Hometown:
Upper Marlboro, Maryland

College:
University of Virginia

Degree:
B.A. in Neuroscience

Lansdale Henderson

Lansdale Henderson is a 2013 graduate of the University of Virginia where he earned a B.A. in Neuroscience. While at UVA, Lansdale was an American Scholar for the Society of the Cincinnati, a Lawn Resident, an Echols Scholar, an ISI Honors Fellow, and an Elzinga Residential Scholar at the Center for Christian Study. Lansdale has a number of scientific achievements to his name, contributing authorship to an article for the Journal of Applied Clinical Medical Physics, and an article in review for the Journal of Neuroscience. Lansdale has also been a participant in numerous Neuroscience conferences, where he has presented his own research. Lansdale believes that Christians are desperately needed in biomedicine and he particularly admires Christians like Dr. Francis Collins for their positive work in the field. Lansdale eventually hopes to pursue an MD/PhD, but before that he anticipates that the John Jay Fellowship will help broaden his understanding and sharpen his faith as he reads great and important thinkers in the Christian and Western traditions and as he engages with other fellows both in the classroom and through informal discussions.

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Our country needs great leaders--and they are made, not born.

Program costs for each John Jay Fellow are just $25,000 per year and include housing, training, living expenses, materials, and work projects. A gift for a portion of this amount would be a great benefit to Lansdale Henderson and the John Jay Institute.

Lansdale Henderson wants to be a leader.
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About the John Jay Institute. Our mission is to prepare principled leaders for public service. As the only organization of its kind, the John Jay Institute provides exceptional emerging leaders with the intellectual, spiritual, and professional training for transformational cultural leadership. Learn more.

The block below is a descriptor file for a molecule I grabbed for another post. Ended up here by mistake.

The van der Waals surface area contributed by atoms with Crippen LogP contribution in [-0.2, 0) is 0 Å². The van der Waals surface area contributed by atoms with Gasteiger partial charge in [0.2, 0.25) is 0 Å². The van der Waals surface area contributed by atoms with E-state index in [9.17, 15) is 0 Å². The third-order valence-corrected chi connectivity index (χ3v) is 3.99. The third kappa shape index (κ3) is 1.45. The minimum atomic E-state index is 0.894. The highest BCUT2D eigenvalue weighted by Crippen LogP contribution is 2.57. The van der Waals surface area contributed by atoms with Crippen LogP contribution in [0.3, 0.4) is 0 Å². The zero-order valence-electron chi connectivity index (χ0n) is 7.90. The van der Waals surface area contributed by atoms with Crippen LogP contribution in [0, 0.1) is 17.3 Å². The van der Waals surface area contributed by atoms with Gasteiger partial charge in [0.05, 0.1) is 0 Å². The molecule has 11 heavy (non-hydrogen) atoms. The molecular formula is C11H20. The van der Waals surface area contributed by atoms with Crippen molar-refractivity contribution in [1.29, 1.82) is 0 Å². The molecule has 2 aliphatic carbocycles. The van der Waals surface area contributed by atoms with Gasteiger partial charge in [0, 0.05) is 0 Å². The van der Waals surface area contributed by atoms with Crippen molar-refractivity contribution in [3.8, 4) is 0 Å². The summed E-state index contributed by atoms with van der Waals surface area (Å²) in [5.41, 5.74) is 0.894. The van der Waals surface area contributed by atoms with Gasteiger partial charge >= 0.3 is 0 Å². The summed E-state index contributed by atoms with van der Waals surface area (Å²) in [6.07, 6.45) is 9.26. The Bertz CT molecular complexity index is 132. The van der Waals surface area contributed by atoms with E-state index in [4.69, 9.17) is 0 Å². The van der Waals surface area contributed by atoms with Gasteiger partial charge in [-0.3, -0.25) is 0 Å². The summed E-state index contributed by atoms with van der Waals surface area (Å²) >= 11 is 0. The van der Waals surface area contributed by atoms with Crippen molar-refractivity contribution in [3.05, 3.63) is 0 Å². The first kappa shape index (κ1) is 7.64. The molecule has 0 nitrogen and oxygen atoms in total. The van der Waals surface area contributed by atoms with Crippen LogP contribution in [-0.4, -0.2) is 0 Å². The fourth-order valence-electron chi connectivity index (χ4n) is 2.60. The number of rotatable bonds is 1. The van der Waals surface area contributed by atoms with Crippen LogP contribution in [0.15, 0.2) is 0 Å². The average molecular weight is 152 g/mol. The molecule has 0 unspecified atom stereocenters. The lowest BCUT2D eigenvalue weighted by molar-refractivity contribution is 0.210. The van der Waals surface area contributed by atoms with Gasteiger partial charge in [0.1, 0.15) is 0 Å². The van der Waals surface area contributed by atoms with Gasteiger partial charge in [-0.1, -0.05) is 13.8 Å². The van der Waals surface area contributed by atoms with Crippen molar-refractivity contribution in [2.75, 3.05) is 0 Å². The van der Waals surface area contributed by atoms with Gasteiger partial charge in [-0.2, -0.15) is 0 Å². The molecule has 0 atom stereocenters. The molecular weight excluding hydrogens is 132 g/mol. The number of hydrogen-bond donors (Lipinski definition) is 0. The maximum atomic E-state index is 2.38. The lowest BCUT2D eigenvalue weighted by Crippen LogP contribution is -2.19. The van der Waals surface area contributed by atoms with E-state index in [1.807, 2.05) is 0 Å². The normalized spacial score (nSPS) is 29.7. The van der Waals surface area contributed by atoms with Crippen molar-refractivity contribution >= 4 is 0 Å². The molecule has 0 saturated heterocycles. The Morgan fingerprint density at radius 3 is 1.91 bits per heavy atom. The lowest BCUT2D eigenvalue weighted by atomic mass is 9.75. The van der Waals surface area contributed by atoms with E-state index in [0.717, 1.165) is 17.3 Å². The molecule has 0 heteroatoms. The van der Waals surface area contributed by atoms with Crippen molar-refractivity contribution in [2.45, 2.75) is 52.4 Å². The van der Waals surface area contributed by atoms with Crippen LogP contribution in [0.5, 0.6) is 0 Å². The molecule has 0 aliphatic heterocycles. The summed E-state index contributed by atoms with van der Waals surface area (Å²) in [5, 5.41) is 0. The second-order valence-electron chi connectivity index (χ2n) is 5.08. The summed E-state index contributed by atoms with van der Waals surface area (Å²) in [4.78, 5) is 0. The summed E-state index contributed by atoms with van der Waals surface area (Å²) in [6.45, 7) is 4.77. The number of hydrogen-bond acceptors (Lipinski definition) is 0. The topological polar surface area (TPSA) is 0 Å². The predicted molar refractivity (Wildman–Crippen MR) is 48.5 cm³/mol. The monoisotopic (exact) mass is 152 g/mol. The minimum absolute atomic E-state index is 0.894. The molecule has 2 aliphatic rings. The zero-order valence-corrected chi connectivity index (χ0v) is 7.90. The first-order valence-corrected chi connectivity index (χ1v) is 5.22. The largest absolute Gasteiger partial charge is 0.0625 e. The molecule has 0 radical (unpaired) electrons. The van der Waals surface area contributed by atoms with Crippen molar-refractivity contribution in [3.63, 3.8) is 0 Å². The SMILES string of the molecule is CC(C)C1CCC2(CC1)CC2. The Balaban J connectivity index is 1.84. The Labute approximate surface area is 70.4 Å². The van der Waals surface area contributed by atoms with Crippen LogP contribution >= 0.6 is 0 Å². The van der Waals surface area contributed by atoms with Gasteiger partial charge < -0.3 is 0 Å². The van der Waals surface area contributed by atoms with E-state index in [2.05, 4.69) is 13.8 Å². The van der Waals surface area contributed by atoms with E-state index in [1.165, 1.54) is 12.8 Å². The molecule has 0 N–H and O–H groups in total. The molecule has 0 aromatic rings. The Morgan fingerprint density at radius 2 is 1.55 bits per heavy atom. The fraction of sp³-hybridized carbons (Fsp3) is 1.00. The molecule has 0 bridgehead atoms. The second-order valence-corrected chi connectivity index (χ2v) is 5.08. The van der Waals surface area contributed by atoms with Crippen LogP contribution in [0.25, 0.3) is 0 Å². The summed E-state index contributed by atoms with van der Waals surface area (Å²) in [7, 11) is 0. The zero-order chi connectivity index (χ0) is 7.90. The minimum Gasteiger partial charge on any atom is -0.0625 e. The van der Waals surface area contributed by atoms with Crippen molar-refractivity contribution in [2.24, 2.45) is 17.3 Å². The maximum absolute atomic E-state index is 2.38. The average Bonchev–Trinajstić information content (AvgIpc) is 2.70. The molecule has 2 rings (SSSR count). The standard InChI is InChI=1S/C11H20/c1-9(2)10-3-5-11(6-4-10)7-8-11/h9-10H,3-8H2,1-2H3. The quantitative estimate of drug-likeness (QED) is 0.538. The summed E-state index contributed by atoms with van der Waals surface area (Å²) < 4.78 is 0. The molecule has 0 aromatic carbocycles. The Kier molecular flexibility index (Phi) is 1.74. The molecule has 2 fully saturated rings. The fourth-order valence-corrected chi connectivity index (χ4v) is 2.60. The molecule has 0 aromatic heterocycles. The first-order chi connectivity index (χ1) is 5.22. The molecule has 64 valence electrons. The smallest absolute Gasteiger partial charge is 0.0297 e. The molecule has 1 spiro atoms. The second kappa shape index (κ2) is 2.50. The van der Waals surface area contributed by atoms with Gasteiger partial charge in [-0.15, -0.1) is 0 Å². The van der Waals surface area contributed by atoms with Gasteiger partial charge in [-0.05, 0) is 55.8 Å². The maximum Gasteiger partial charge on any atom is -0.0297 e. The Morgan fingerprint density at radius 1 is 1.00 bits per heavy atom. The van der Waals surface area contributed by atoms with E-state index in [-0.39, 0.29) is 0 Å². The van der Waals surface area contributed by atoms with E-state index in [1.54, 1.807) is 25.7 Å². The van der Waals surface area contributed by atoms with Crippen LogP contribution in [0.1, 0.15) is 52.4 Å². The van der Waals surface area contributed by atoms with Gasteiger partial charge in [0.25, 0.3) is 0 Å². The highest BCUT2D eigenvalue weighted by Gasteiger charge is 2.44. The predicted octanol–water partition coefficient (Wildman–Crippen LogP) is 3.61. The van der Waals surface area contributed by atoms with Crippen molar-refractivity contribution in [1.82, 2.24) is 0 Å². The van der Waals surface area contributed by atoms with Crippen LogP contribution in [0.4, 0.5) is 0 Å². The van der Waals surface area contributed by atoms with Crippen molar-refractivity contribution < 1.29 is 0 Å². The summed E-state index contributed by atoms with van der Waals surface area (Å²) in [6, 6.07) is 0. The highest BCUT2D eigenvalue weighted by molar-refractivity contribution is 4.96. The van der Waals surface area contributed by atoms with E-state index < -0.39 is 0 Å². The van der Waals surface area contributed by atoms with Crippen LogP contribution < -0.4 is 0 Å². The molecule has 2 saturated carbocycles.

John Jay was one of the great architects of American liberty. As an author of the Federalist Papers, he played a critical role in winning ratification of the Constitution. As a leading diplomat, he helped to secure the place of the United States in the community of nations. As the first Chief Justice of the United States, he set an example of judicial probity. I'm delighted that Alan Crippen has named his new institute in honor of this exemplary American statesman. In his devotion to our nation's founding ideals, and to their propagation today, Crippen himself is a worthy heir to the tradition of Chief Justice Jay. I have no doubt that the John Jay Institute will help many of our most gifted young people more fully to understand and appreciate "the blessings of liberty" bequeathed to us by America's founding fathers."
Robert P. George, J.D., D.Phil.
McCormick Professor of Jurisprudence and Director of the James Madison Program in American Ideals and Institutions, Princeton University